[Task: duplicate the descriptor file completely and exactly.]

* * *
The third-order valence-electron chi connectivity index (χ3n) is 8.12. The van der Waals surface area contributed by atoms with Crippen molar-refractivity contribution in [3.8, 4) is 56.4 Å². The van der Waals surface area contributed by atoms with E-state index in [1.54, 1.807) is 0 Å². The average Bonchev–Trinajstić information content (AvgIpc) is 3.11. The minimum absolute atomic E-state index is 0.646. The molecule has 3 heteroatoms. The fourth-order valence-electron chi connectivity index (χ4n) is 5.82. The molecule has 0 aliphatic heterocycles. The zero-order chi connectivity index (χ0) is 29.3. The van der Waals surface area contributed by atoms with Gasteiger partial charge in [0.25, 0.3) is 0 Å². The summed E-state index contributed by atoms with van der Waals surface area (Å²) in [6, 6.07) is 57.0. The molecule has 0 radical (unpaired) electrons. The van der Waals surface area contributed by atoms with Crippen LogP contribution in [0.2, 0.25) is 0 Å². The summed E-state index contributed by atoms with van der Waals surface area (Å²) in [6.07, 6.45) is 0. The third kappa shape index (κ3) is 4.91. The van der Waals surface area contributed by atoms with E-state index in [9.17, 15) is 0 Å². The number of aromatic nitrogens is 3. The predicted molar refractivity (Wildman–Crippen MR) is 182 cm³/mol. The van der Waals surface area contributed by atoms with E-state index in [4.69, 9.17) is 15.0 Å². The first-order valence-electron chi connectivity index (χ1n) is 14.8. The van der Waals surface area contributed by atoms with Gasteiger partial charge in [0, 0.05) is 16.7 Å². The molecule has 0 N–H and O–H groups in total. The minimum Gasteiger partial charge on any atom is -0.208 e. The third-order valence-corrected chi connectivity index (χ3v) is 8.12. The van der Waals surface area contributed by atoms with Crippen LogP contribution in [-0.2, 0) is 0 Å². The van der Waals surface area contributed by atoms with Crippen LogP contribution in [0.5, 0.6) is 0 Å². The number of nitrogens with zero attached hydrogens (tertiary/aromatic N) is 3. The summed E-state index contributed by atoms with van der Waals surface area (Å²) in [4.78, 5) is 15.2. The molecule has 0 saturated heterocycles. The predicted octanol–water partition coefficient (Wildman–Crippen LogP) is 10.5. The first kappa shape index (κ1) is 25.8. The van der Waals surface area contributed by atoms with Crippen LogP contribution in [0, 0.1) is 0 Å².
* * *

The third-order valence-electron chi connectivity index (χ3n) is 8.12. The van der Waals surface area contributed by atoms with Crippen molar-refractivity contribution in [3.8, 4) is 56.4 Å². The van der Waals surface area contributed by atoms with E-state index in [1.54, 1.807) is 0 Å². The average Bonchev–Trinajstić information content (AvgIpc) is 3.11. The minimum absolute atomic E-state index is 0.646. The molecule has 3 heteroatoms. The fourth-order valence-electron chi connectivity index (χ4n) is 5.82. The molecule has 0 aliphatic heterocycles. The zero-order chi connectivity index (χ0) is 29.3. The van der Waals surface area contributed by atoms with Gasteiger partial charge in [0.25, 0.3) is 0 Å². The summed E-state index contributed by atoms with van der Waals surface area (Å²) in [6, 6.07) is 57.0. The molecule has 0 radical (unpaired) electrons. The van der Waals surface area contributed by atoms with Crippen LogP contribution in [0.2, 0.25) is 0 Å². The summed E-state index contributed by atoms with van der Waals surface area (Å²) in [6.07, 6.45) is 0. The third kappa shape index (κ3) is 4.91. The van der Waals surface area contributed by atoms with E-state index in [9.17, 15) is 0 Å². The number of aromatic nitrogens is 3. The predicted molar refractivity (Wildman–Crippen MR) is 182 cm³/mol. The van der Waals surface area contributed by atoms with E-state index in [4.69, 9.17) is 15.0 Å². The first-order valence-electron chi connectivity index (χ1n) is 14.8. The van der Waals surface area contributed by atoms with Gasteiger partial charge in [0, 0.05) is 16.7 Å². The molecule has 0 N–H and O–H groups in total. The minimum Gasteiger partial charge on any atom is -0.208 e. The third-order valence-corrected chi connectivity index (χ3v) is 8.12. The van der Waals surface area contributed by atoms with Crippen LogP contribution in [-0.2, 0) is 0 Å². The van der Waals surface area contributed by atoms with Crippen LogP contribution in [0.5, 0.6) is 0 Å². The number of nitrogens with zero attached hydrogens (tertiary/aromatic N) is 3. The summed E-state index contributed by atoms with van der Waals surface area (Å²) in [4.78, 5) is 15.2. The molecule has 0 saturated heterocycles. The predicted octanol–water partition coefficient (Wildman–Crippen LogP) is 10.5. The first kappa shape index (κ1) is 25.8. The van der Waals surface area contributed by atoms with Crippen LogP contribution in [0, 0.1) is 0 Å².